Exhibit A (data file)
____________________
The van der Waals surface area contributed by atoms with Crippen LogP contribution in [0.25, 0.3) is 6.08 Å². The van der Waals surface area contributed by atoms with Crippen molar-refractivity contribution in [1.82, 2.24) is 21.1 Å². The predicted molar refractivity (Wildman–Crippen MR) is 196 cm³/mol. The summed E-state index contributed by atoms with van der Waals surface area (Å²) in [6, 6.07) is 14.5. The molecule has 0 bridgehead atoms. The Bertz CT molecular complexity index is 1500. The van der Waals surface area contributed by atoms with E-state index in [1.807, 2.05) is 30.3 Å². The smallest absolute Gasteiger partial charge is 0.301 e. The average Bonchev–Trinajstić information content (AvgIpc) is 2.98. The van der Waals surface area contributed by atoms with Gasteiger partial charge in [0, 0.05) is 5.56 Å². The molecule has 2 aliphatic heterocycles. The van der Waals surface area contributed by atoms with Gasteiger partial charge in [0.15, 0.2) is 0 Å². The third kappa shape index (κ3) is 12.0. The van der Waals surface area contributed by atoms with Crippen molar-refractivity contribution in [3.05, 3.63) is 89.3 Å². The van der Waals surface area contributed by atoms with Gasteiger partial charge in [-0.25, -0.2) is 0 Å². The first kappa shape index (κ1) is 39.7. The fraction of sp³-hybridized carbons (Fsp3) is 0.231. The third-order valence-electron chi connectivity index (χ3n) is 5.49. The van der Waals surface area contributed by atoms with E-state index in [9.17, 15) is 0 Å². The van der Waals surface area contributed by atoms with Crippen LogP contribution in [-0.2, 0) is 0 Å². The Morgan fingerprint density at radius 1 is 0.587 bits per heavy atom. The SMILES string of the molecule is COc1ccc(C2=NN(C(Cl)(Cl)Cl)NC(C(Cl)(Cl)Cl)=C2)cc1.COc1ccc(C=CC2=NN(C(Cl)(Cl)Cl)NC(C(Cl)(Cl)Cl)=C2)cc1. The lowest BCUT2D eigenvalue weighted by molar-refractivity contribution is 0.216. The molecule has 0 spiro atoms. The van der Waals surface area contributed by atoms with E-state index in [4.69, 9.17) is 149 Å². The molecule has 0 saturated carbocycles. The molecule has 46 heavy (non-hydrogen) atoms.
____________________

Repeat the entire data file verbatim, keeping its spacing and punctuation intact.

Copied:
The van der Waals surface area contributed by atoms with Crippen LogP contribution in [0.25, 0.3) is 6.08 Å². The van der Waals surface area contributed by atoms with Crippen molar-refractivity contribution in [1.82, 2.24) is 21.1 Å². The predicted molar refractivity (Wildman–Crippen MR) is 196 cm³/mol. The summed E-state index contributed by atoms with van der Waals surface area (Å²) in [6, 6.07) is 14.5. The molecule has 0 bridgehead atoms. The Bertz CT molecular complexity index is 1500. The van der Waals surface area contributed by atoms with E-state index in [1.807, 2.05) is 30.3 Å². The smallest absolute Gasteiger partial charge is 0.301 e. The average Bonchev–Trinajstić information content (AvgIpc) is 2.98. The van der Waals surface area contributed by atoms with Gasteiger partial charge in [0, 0.05) is 5.56 Å². The molecule has 2 aliphatic heterocycles. The van der Waals surface area contributed by atoms with Gasteiger partial charge in [0.15, 0.2) is 0 Å². The third kappa shape index (κ3) is 12.0. The van der Waals surface area contributed by atoms with Crippen molar-refractivity contribution in [3.05, 3.63) is 89.3 Å². The van der Waals surface area contributed by atoms with Gasteiger partial charge in [-0.25, -0.2) is 0 Å². The first kappa shape index (κ1) is 39.7. The fraction of sp³-hybridized carbons (Fsp3) is 0.231. The third-order valence-electron chi connectivity index (χ3n) is 5.49. The van der Waals surface area contributed by atoms with E-state index in [9.17, 15) is 0 Å². The van der Waals surface area contributed by atoms with Crippen LogP contribution in [-0.2, 0) is 0 Å². The Morgan fingerprint density at radius 1 is 0.587 bits per heavy atom. The SMILES string of the molecule is COc1ccc(C2=NN(C(Cl)(Cl)Cl)NC(C(Cl)(Cl)Cl)=C2)cc1.COc1ccc(C=CC2=NN(C(Cl)(Cl)Cl)NC(C(Cl)(Cl)Cl)=C2)cc1. The lowest BCUT2D eigenvalue weighted by molar-refractivity contribution is 0.216. The molecule has 0 spiro atoms. The van der Waals surface area contributed by atoms with E-state index in [4.69, 9.17) is 149 Å². The molecule has 0 saturated carbocycles. The molecule has 46 heavy (non-hydrogen) atoms.